HomeNewsNigeria Loses Billions to Power Outages, Experts Seek Energy Transition 

Nigeria Loses Billions to Power Outages, Experts Seek Energy Transition 

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Nigeria, Africa’s largest economy, faces a severe energy crisis that costs the country billions of dollars in lost productivity and economic growth. According to a recent report by the Centre for Law, Business & Economy (CLBE), Nigeria suffers from frequent and prolonged power outages that affect both private citizens and businesses, resulting in annual economic losses estimated at $26.2 billion, which is equivalent to 2 percent of the country’s Gross Domestic Product (GDP).

The report highlighted the need for Nigeria to embark on an energy transition that would enable it to harness its abundant renewable energy resources and reduce its dependence on fossil fuels. The report’s lead author, Dr. Uche Nwangwu, said that energy drives industrialization, boosts productivity and economic growth, and spurs human development. He added that energy is crucial to achieving most United Nations Sustainable Development Goals (SDGs).

“It is therefore not surprising that energy transition has become the center of the development discourse in Africa and across the globe”, Dr. Nwangwu stated.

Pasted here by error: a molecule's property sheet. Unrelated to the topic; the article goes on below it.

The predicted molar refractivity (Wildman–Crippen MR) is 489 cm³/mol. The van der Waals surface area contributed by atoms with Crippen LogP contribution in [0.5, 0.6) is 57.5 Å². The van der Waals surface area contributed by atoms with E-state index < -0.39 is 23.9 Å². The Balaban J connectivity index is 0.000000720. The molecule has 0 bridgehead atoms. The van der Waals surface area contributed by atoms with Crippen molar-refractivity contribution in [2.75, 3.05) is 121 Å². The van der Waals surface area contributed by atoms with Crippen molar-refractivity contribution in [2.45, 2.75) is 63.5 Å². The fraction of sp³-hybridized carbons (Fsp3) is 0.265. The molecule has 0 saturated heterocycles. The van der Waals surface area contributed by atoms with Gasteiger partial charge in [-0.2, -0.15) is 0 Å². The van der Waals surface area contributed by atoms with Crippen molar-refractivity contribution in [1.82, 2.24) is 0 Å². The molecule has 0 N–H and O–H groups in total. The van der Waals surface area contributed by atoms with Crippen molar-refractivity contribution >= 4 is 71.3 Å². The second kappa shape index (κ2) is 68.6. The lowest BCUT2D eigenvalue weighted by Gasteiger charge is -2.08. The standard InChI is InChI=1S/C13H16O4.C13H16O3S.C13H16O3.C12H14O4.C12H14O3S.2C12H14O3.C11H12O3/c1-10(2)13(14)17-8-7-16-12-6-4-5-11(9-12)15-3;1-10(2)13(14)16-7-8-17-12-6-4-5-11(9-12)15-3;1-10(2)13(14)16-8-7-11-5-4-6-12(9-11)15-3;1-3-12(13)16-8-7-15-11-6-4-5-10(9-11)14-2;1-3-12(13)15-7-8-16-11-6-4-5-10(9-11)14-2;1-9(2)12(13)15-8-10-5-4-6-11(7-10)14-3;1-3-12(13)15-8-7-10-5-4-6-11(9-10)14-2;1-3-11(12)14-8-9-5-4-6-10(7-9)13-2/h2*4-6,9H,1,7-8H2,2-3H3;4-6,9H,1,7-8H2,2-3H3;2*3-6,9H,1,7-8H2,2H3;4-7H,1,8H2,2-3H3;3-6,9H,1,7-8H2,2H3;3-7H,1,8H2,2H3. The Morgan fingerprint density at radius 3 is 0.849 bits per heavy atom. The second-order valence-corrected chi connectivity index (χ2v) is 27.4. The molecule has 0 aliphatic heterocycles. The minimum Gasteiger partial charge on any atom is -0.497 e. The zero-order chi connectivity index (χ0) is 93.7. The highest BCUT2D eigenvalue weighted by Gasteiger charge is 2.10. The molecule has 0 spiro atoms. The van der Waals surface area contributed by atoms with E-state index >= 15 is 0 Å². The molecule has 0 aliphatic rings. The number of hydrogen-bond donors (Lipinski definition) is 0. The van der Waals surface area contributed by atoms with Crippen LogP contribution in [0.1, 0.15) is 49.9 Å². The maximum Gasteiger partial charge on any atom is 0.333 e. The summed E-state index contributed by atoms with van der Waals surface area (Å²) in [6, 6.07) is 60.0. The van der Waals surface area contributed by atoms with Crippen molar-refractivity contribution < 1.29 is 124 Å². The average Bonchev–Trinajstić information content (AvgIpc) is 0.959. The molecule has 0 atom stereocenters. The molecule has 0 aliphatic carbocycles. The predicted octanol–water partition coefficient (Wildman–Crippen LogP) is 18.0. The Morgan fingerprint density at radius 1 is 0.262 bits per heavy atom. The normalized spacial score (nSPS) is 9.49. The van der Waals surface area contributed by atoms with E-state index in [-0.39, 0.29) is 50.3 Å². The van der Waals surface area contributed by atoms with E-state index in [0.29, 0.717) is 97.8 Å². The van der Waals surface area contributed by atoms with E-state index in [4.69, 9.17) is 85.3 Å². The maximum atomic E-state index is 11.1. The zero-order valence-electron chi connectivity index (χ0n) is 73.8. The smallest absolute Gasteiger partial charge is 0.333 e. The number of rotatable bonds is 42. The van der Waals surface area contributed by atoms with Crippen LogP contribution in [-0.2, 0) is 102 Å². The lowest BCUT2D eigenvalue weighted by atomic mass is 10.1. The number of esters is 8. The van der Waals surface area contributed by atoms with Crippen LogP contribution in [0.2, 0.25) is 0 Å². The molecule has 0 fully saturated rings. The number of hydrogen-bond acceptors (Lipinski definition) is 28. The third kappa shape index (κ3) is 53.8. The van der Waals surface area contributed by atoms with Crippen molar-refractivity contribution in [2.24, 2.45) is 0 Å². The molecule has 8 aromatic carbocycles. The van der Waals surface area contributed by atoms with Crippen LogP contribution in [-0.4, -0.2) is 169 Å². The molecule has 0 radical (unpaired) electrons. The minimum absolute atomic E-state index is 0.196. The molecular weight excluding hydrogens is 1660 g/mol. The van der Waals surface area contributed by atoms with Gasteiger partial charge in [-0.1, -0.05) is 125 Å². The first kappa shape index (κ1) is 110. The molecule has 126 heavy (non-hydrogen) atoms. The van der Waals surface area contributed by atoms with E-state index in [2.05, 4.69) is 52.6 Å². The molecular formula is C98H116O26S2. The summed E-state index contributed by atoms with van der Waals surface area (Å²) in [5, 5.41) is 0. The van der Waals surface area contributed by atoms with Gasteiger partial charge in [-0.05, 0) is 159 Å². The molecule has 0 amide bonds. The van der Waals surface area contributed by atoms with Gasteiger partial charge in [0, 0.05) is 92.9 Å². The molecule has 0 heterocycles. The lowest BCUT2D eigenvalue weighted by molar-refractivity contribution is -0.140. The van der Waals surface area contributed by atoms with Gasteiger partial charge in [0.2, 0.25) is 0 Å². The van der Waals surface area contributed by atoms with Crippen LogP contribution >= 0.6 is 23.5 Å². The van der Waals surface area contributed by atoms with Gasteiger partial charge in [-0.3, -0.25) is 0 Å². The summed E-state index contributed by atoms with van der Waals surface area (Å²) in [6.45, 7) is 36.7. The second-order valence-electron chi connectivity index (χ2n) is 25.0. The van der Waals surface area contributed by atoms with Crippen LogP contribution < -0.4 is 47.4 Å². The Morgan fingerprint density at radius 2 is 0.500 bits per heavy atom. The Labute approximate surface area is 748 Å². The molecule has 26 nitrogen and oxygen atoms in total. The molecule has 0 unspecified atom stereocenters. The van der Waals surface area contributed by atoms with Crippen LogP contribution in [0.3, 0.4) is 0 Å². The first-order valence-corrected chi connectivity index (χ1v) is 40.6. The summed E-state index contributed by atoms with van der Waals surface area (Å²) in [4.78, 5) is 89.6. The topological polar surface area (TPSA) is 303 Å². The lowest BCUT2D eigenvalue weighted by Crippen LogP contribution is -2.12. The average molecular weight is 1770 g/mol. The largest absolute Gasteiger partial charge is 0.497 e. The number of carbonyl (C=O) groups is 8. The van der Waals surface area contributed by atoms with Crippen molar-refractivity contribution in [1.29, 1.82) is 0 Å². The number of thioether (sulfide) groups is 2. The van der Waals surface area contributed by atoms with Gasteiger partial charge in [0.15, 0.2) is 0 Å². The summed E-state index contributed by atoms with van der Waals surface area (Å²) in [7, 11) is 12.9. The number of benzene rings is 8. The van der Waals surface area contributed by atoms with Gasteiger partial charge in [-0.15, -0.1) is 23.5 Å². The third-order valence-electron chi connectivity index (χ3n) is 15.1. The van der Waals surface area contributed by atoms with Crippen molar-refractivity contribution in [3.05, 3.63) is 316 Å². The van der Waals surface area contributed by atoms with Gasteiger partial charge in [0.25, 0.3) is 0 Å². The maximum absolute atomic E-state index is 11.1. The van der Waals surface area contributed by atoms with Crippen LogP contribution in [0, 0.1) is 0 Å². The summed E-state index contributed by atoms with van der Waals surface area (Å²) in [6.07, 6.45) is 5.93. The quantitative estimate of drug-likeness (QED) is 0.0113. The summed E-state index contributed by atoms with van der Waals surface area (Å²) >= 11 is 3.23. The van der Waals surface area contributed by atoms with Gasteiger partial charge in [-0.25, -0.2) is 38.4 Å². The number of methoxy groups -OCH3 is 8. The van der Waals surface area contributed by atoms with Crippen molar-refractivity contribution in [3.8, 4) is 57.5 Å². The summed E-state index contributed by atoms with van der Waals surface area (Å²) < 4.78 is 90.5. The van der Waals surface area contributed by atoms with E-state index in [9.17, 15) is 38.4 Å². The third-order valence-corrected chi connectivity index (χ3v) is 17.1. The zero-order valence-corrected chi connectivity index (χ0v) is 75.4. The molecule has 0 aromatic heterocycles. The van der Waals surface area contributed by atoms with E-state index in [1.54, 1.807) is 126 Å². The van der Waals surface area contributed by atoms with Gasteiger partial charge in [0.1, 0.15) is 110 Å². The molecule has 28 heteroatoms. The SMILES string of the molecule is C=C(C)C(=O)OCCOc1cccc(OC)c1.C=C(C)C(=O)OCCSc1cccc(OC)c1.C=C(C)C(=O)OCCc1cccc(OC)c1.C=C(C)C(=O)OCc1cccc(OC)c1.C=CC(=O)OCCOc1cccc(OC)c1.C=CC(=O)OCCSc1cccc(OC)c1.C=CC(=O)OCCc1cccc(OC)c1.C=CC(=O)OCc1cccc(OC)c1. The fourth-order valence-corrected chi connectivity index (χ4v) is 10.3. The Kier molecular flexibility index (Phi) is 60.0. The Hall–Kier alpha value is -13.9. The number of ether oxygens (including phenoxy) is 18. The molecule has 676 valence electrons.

He noted that in sub-Saharan Africa alone, approximately 600 million people, or 53 percent of the region’s population, live without electricity. He said this situation poses a major challenge to the continent’s aspirations for socio-economic transformation and environmental sustainability.

Other African countries have made significant progress in their energy transition plans, such as Morocco, which aims to generate 52 percent of its electricity from renewable sources by 20302, and South Africa, which has launched a green hydrogen initiative to diversify its energy mix and create new industries3.

However, the report also acknowledged the constraints and barriers that hinder Africa’s energy transition, such as the lack of adequate financing, infrastructure, policy frameworks, and institutional capabilities. According to the African Development Bank (AfDB), the continent is projected to require about $200 billion annually to meet its energy transition needs.

The report suggested possible ways to overcome these challenges, such as creating ethical standards, ensuring transparency and accountability, fostering public awareness and education, and promoting regional cooperation and integration. The report also urged the government and the industry to work together to ensure the safety and benefits of energy transition for all stakeholders.

Dr. Nwangwu expressed optimism that Nigeria and Africa can achieve their energy transition goals if they leverage their comparative advantages, learn from best practices, and adopt innovative solutions.

Energy transition is necessary and an opportunity for Africa to unleash its full potential and create a prosperous future for its people.

Source: Tribune Online

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